Dental Interventions to prevent caries in children – SIGN Guideline 138

Photograph of carious teeth

The Scottish Intercollegiate Guidelines Network (SIGN) have just launched a new guideline on caries prevention in children.  The guideline replaces two existing guidelines; SIGN 47 on preventing dental caries in children at high caries risk and SIGN 83 on prevention and management of dental decay in the pre-school child.  The guideline was developed using SIGN methodology although the GRADE process was not employed for this guideline.

The full guideline runs to 52 pages and covers:-

  • Predicting caries risk
  • Delivery of dental brief interventions in the practice setting
  • Toothbrushing with Fluoride toothpaste
  • Other tooth cleaning methods
  • Topical anticaries methods.
  • Sealants

It also includes some information on the potential resources implications for Scotland of  two key recommendations on  Fluoride varnish and fissure sealants.  In addition a number of potential audits are suggested as well as some recommendations for research.

Not everyone will want to read all the detail provided in the full guideline so a hand quick reference guide (QRG) is also available.  The QRG breaks the recommendations into sections with recommendations being graded A B C D to indicate the strength of the supporting evidence.Good practice points ✓ are provided where the guideline development group wishes to highlight specific aspects of accepted clinical practice.

Grade of Recommendation


Assessment of caries risk


As part of the patient assessment, a social history should be taken which will contribute to dental brief interventions being specific to individuals and tailored to their particular needs and circumstances.

Dental health professionals should take a common risk factor approach supporting a variety of topic-based brief interventions and when possible provide support to colleagues to expand the delivery of brief interventions across other appropriate settings.


The following factors should be considered when assessing caries risk:

  • clinical evidence of previous disease
  • dietary habits, especially frequency of sugary food and drink consumption
  • social history, especially socioeconomic status
  • use of fluoride
  • plaque control
  • saliva
  • medical history.

Clinicians should be aware of individuals with a medical or physical disability for whom the consequences of dental caries could be detrimental to their general health. These patients should receive intensive preventive dental care.


Specialist child healthcare professionals should consider carrying out a D caries risk assessment of children in their first year as part of the child’s overall health assessment.


Children whose families live in a deprived area should be considered as at D increased risk of early childhood caries when developing preventive programmes.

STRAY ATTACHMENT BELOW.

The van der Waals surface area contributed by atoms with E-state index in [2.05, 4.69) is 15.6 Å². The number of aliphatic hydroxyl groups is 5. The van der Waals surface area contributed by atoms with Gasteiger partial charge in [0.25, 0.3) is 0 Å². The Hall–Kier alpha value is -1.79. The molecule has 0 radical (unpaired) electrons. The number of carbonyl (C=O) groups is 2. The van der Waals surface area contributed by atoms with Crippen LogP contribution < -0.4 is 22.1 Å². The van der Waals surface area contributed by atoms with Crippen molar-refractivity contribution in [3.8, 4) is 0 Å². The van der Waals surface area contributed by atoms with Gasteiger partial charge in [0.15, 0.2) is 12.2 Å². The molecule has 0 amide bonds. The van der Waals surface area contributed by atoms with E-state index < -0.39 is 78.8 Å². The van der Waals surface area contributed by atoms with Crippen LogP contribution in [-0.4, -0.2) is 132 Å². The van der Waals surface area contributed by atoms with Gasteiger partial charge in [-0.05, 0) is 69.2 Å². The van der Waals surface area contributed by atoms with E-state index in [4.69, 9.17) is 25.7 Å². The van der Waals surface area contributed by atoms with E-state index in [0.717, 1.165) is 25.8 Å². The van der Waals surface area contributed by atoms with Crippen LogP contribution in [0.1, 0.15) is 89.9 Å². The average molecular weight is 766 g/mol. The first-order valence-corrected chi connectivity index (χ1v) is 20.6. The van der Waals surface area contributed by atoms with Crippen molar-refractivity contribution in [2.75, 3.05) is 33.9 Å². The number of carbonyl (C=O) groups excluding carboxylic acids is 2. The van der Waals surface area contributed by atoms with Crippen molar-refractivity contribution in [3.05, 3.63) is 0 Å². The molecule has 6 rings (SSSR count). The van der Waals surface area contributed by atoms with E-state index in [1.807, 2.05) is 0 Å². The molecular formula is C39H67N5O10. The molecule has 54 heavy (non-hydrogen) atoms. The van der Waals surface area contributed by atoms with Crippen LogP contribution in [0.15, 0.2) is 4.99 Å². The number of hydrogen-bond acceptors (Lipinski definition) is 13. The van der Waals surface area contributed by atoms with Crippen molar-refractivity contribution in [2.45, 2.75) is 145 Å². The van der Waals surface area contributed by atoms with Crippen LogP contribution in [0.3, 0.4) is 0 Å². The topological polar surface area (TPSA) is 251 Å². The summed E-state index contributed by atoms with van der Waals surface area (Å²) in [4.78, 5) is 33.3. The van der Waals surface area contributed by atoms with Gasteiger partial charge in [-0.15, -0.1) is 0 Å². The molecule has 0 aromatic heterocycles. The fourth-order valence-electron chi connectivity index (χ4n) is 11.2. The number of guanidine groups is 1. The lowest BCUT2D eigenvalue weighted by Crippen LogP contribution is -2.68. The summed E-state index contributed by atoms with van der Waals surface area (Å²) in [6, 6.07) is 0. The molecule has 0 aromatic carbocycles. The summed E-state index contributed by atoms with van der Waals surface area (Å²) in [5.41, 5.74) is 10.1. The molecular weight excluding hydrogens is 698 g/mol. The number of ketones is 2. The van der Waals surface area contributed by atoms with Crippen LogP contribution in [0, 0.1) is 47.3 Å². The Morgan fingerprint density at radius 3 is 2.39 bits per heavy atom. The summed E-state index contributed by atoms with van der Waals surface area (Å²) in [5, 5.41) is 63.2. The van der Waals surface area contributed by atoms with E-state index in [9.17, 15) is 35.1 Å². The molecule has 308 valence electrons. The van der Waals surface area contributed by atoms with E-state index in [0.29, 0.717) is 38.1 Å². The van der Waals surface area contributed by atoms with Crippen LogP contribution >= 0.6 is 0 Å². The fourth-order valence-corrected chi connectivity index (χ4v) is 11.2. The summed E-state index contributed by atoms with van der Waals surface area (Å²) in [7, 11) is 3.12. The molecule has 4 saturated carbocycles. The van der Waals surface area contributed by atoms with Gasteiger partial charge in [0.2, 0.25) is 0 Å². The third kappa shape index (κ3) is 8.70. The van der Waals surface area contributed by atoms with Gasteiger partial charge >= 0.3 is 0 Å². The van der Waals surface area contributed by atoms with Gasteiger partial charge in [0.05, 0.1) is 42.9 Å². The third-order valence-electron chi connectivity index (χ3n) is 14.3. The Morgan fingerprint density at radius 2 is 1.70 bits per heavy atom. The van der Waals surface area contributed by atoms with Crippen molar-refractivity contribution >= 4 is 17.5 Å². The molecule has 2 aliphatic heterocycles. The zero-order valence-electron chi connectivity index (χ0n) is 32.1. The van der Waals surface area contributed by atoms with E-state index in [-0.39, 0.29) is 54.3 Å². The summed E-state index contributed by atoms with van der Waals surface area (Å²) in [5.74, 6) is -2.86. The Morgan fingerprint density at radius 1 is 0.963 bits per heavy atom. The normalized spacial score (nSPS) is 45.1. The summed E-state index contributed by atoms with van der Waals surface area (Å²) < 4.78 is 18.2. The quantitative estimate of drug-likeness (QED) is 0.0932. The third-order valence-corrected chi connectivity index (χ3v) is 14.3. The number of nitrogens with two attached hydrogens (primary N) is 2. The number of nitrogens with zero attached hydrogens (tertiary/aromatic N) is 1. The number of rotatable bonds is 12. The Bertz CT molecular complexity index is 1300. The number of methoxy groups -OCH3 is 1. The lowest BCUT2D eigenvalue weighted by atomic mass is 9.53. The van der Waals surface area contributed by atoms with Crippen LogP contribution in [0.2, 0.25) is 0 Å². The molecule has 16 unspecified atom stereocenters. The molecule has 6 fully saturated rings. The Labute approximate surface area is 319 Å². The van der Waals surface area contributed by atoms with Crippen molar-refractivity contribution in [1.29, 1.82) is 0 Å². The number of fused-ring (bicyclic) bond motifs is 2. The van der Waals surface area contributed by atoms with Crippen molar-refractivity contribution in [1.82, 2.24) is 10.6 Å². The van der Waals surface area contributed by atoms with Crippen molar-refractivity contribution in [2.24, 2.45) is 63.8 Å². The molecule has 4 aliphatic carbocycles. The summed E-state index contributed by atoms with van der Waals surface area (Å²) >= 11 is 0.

A child considered by the healthcare professional to be at high caries risk should be referred to the appropriate health service provider.
Oral Health Promotion in the practice setting


Oral health promotion interventions should facilitate daily toothbrushing with fluoride toothpaste.


Oral health promotion interventions should be based on recognised health behaviour theory and models such as motivational interviewing.
Preventive treatments


Fluoride varnish should be applied at least twice yearly in all children.


Resin-based fissure sealants should be applied to the permanent molars of all children as early after eruption as possible.

Glass ionomer sealants may be considered if the application of a resin-based sealant is not possible.
Toothbrushing with fluoride toothpaste

Children should be assisted to brush their teeth as soon as they erupt.

To reduce the risk of mild fluorosis and reinforce good oral health the amount of toothpaste used by children up to the age of three years should be supervised.


Toothbrushing with fluoride toothpaste should take place at least twice daily.


Supervision of toothbrushing with fluoride toothpaste is recommended as an effective caries prevention measure.

Children who are unable to brush their teeth unaided should be assisted to do so.


Children should be encouraged to spit out excess toothpaste and not rinse with water after brushing.

Children’s teeth should be brushed last thing at night before bedtime and on at least one other occasion.

Children’s teeth can be brushed with either manual or powered toothbrushes as an effective means of administering fluoride.


Following risk assessment, children and young people up to the age of 18 A years who are at standard risk of developing dental caries should be advised to use toothpastes in the range 1,000 to 1,500 ppmF.

Following risk assessment, children up to the age of 10 years who are at increased risk of developing dental caries should be advised to use toothpastes at 1,500 ppmF.


Following risk assessment, children aged from 10 to 16 years who are at increased risk of developing dental caries should be advised to use toothpastes at a concentration of 2,800 ppmF.


The guideline was developed specifically for Scotland and this should be borne in mind when reviewing the recommendations.  Please also note that the Dental Elf was the Chair of the SIGN Guideline Development Group.


SIGN 138: Dental interventions to prevent caries in children

SIGN Methodology


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